Funding seeks to reduce wildfire risk
Last updated 12/13/2022 at Noon
A $20 million landscape resiliency grant program is making Oregon’s landscapes more resistant to the threat of wildfire by treatments done through unique partnerships with private landowners and other local, county, state, and federal agencies, Oregon Department of Forestry reports.
Oregon’s 2021 Legislature invested nearly $195 million to address Oregon’s wildfire crisis through Senate Bill 762. Of this $195 million, $20 million created a two-year landscape resiliency and mitigation grant program that the Oregon Department of Forestry (ODF) has been administering.
“Projects like this are a major step towards protecting communities and natural resources in Oregon by making forests healthier and more resilient in the face of changing climate and wildfire environment,” said Cal Mukumoto, Oregon’s state forester.”
Just over 200,000 acres of Oregon landscapes are to be treated by June 2023 when the program ends. These projects in some of the highest-risk landscapes will greatly reduce the risk of catastrophic wildfire in those treated areas. Not only will it make the forestland around communities and resources safer, but it will also encourage forest health, resiliency, ecosystem health, and shared stewardship.
Recently, a small group of experts that helped ODF design project criteria met on a cold, sunny day in Sisters to see this program unfold.
“We went to see five different projects—five different stories of what landscape resiliency looks like,” said Jeff Burns, ODF’s all lands initiatives unit manager. “These five projects boasted just shy of 2,000 acres of fuels mitigation and resiliency work. However, the real highlight of the tour was the focus on what our partnerships and relationships can achieve together. The support and collaboration of these diverse groups are key to the success of getting this work done on the ground in such a short period of time.”
The tour highlighted innovative technology such as air curtain burners, fuels mitigation creating in-stream habitat, fuels reduction with an element of wildlife habitat management, slash burning, and mastication groundwork.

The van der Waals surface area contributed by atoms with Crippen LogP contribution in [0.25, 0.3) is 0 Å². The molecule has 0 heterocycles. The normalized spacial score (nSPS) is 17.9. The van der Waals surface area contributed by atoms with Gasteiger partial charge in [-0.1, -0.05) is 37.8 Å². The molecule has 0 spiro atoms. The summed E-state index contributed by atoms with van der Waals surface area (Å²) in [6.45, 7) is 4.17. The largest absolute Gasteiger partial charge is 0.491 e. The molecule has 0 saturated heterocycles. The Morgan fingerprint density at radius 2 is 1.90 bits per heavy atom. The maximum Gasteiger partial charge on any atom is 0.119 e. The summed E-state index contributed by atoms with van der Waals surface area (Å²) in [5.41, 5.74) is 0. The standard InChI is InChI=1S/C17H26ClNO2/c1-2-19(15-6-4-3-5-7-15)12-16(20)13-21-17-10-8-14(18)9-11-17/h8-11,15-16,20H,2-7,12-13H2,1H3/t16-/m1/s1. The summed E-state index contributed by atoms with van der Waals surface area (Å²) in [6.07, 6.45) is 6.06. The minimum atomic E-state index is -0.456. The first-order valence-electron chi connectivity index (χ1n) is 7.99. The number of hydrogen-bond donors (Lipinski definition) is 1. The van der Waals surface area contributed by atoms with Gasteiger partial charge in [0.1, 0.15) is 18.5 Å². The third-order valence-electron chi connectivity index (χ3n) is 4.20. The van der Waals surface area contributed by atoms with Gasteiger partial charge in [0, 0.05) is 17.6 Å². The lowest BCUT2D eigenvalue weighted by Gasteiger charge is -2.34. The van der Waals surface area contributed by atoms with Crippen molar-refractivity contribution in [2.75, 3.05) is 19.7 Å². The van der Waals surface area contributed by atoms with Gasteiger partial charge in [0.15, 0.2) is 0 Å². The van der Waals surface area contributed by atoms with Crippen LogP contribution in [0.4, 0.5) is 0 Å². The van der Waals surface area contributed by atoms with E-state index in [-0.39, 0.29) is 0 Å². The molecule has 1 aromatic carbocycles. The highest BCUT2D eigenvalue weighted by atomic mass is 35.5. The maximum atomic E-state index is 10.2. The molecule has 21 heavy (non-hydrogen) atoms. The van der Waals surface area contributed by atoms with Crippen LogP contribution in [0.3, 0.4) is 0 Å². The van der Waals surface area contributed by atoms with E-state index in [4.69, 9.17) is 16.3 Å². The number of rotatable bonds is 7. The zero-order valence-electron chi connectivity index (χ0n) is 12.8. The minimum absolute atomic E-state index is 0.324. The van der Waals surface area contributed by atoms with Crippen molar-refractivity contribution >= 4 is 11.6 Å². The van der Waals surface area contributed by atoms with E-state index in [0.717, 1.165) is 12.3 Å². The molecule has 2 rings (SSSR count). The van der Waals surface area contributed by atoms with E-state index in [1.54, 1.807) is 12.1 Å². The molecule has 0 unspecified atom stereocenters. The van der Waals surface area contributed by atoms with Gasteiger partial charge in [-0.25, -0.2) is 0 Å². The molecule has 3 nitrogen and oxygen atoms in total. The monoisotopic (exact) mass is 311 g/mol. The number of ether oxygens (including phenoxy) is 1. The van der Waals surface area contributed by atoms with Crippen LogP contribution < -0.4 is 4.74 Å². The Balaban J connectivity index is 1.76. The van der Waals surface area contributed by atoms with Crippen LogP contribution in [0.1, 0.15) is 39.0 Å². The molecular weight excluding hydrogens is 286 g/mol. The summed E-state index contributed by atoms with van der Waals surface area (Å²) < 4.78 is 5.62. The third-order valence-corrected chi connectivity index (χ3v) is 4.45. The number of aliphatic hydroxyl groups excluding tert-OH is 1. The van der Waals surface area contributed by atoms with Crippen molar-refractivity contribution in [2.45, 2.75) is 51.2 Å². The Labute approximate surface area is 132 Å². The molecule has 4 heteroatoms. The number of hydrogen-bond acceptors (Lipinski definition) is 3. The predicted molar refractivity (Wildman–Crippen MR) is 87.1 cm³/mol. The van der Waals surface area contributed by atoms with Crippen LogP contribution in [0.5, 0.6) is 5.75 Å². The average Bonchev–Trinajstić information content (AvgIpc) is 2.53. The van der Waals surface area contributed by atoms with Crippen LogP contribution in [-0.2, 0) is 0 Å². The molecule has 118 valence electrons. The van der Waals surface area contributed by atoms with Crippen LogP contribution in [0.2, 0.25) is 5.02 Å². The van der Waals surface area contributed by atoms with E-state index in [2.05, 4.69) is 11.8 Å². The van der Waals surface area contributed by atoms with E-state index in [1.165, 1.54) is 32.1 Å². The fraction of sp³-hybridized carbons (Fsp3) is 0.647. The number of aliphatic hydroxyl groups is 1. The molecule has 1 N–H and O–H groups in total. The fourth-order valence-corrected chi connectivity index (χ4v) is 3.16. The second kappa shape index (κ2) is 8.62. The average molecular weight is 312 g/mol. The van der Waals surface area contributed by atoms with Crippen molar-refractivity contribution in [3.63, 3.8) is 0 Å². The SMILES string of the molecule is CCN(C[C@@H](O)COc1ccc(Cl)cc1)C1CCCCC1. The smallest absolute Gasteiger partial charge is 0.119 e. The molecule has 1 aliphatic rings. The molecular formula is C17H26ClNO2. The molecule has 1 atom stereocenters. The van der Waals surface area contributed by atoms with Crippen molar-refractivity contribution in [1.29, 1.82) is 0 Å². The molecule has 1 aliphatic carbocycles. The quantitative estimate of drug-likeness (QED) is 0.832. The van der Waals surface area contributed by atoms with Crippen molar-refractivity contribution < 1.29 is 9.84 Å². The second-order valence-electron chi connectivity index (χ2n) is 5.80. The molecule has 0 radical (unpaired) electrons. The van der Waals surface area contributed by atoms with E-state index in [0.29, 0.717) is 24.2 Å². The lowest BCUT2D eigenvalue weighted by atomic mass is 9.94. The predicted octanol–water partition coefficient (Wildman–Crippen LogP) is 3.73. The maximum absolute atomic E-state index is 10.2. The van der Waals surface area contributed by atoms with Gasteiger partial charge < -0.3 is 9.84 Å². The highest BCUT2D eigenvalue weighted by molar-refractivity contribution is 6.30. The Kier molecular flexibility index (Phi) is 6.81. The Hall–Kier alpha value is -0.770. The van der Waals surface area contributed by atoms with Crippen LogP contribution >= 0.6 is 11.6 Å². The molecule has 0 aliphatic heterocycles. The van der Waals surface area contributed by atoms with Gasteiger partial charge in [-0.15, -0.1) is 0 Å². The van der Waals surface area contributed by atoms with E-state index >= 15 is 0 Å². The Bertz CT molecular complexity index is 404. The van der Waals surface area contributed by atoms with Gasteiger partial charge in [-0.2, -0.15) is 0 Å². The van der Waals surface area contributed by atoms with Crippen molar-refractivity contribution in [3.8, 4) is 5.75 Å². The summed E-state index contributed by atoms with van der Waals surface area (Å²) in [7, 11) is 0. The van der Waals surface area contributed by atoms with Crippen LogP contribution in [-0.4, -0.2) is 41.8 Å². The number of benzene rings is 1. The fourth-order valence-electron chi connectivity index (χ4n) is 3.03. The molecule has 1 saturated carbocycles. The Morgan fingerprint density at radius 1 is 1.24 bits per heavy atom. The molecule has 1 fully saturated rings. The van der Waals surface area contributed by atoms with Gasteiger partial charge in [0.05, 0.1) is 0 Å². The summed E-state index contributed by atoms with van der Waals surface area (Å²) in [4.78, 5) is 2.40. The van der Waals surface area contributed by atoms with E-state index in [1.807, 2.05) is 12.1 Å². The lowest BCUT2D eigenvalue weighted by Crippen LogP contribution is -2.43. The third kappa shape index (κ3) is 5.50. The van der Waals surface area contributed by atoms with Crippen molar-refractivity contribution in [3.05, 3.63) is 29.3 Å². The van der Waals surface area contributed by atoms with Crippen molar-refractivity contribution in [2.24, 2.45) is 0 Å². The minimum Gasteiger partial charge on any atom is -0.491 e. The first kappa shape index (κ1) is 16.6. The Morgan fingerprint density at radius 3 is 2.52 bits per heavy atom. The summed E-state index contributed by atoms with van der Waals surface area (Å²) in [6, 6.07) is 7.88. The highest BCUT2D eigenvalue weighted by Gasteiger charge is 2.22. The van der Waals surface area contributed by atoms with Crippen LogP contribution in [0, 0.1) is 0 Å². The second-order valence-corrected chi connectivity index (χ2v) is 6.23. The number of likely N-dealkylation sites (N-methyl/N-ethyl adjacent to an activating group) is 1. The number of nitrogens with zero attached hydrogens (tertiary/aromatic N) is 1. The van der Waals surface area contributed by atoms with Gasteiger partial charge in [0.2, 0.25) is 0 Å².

Some of the projects visited included:
• The Upper Deschutes Watershed Council removed trees on 58 acres that provided approximately 750 trees to be used for in-stream work and habitat restoration.
• The Ponderosa Land & Cattle Company project that included 727 acres of roadside brushing, thinning, mowing, and mastication for fuel breaks. It also treated 590 acres of unit mowing, mastication, thinning, and ladder fuels.
• The Black Butte Ranch project highlighted the use of an air curtain burner that can be used to dispose debris from their project of 79 acres of roadside brushing, thinning, stump grinding, limb removal, and mastication. Two other private landowners had projects concentrated on thinning and pruning pine trees, removal of juniper, mastication of ladder fuels such as bitterbrush, and burn piles.
• The Ludwick Property Project treated 170 acres.
• The Glynn Property Project treated 200 acres.
“Access to programs like this enable ODF to work closely with our public and private partners to support communities, local economies, and natural resources while making them safer from wildfires,” Burns said. “At the end of these projects, we hope we can show a level of success that will encourage future funding for this type of work.”
For more information visit ODF’s Landscape Resiliency Grant Program website.